CO2 mitigation accounting for Thermal Energy Storage (TES) case studies


Creative Commons License

Cabeza L. F. , MIRO L., ORO E., DE GRACIA A., MARTIN V., KROENAUER A., ...Daha Fazla

APPLIED ENERGY, cilt.155, ss.365-377, 2015 (SCI İndekslerine Giren Dergi) identifier identifier

Özet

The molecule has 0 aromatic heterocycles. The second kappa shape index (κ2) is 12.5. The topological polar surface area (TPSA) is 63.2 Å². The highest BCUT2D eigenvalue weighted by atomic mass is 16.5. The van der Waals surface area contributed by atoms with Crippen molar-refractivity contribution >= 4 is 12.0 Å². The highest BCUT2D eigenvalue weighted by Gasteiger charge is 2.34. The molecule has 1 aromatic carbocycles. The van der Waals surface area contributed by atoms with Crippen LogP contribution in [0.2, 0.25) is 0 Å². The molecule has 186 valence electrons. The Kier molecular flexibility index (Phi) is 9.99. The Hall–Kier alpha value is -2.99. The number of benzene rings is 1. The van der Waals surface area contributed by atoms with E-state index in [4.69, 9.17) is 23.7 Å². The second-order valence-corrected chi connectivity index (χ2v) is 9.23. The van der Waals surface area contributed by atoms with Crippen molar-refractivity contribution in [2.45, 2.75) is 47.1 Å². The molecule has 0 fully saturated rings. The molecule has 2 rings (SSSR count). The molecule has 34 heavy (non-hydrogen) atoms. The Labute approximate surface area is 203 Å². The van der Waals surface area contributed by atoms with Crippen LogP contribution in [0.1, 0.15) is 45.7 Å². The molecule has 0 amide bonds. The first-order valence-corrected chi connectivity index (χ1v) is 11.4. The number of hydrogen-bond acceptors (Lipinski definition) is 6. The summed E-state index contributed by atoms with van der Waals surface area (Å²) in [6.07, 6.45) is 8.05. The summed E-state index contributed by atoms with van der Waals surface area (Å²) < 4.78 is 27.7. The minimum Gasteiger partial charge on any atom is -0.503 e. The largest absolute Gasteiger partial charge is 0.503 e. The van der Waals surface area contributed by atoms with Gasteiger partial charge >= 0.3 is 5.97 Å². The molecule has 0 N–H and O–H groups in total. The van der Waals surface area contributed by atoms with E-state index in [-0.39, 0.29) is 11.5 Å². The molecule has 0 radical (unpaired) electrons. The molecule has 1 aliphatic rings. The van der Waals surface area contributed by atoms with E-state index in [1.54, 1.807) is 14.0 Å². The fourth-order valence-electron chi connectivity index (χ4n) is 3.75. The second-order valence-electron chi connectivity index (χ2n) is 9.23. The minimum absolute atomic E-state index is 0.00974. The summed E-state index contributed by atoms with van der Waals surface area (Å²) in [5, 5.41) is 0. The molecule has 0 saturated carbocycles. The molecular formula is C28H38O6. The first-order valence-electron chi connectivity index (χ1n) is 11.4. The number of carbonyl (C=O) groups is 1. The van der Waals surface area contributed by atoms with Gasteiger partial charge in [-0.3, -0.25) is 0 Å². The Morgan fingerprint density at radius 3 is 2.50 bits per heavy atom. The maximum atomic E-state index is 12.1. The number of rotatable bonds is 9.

According to the IPCC, societies can respond to climate changes by adapting to its impacts and by mitigation, that is, by reducing GHG emissions. No single technology can provide all of the mitigation potential in any sector, but many technologies have been acknowledged in being able to contribute to such potential. Among the technologies that can contribute in such potential, Thermal Energy Storage (TES) is not included explicitly, but implicitly as part of technologies such as energy supply, buildings, and industry. To enable a more detailed assessment of the CO2 mitigation potential of TES across many sectors, the group Annex 25 "Surplus heat management using advanced TES for CO2 mitigation" of the Energy Conservation through Energy Storage Implementing Agreement (ECES IA) of the International Energy Agency (AEI) present in this article the CO2 mitigation potential of different case studies with integrated TES. This potential is shown using operational and embodied CO2 parameters. Results are difficult to compare since TES is always designed in relation to its application, and each technology impacts the energy system as a whole to different extents. The applications analyzed for operational CO2 are refrigeration, solar power plants, mobile heat storage in industrial waste heat recovery, passive systems in buildings, ATES for a supermarket, greenhouse applications, and dishwasher with zeolite in Germany. The paper shows that the reason for mitigation is different in each application, from energy savings to larger solar share or lowering energy consumption from appliances. The mitigation potential dues to integrated TES is quantified in kg/MW h energy produced or heat delivered. Embodied CO2 in two TES case studies is presented, buildings and solar power plants. (C) 2015 Elsevier Ltd. All rights reserved.